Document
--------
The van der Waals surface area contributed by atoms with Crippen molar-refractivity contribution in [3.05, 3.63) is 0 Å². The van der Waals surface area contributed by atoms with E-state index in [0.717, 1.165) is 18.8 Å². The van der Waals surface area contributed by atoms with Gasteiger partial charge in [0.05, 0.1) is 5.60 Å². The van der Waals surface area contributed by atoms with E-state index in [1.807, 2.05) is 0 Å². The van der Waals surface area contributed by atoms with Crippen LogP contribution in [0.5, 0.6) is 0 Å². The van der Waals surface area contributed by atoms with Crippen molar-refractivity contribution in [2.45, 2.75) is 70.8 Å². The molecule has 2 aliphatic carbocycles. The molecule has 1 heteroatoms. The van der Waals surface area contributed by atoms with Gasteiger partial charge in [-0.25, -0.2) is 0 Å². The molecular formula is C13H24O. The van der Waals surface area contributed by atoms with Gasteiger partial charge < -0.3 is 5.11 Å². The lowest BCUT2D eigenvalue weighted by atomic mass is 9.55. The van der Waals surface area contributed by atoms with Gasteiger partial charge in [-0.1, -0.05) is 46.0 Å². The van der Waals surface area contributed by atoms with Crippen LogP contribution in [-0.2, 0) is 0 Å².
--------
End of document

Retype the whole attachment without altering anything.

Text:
The van der Waals surface area contributed by atoms with Crippen molar-refractivity contribution in [3.05, 3.63) is 0 Å². The van der Waals surface area contributed by atoms with E-state index in [0.717, 1.165) is 18.8 Å². The van der Waals surface area contributed by atoms with Gasteiger partial charge in [0.05, 0.1) is 5.60 Å². The van der Waals surface area contributed by atoms with E-state index in [1.807, 2.05) is 0 Å². The van der Waals surface area contributed by atoms with Crippen LogP contribution in [0.5, 0.6) is 0 Å². The van der Waals surface area contributed by atoms with Crippen molar-refractivity contribution in [2.45, 2.75) is 70.8 Å². The molecule has 2 aliphatic carbocycles. The molecule has 1 heteroatoms. The van der Waals surface area contributed by atoms with Gasteiger partial charge in [-0.25, -0.2) is 0 Å². The molecular formula is C13H24O. The van der Waals surface area contributed by atoms with Gasteiger partial charge < -0.3 is 5.11 Å². The lowest BCUT2D eigenvalue weighted by atomic mass is 9.55. The van der Waals surface area contributed by atoms with Gasteiger partial charge in [-0.1, -0.05) is 46.0 Å². The van der Waals surface area contributed by atoms with Crippen LogP contribution in [-0.2, 0) is 0 Å².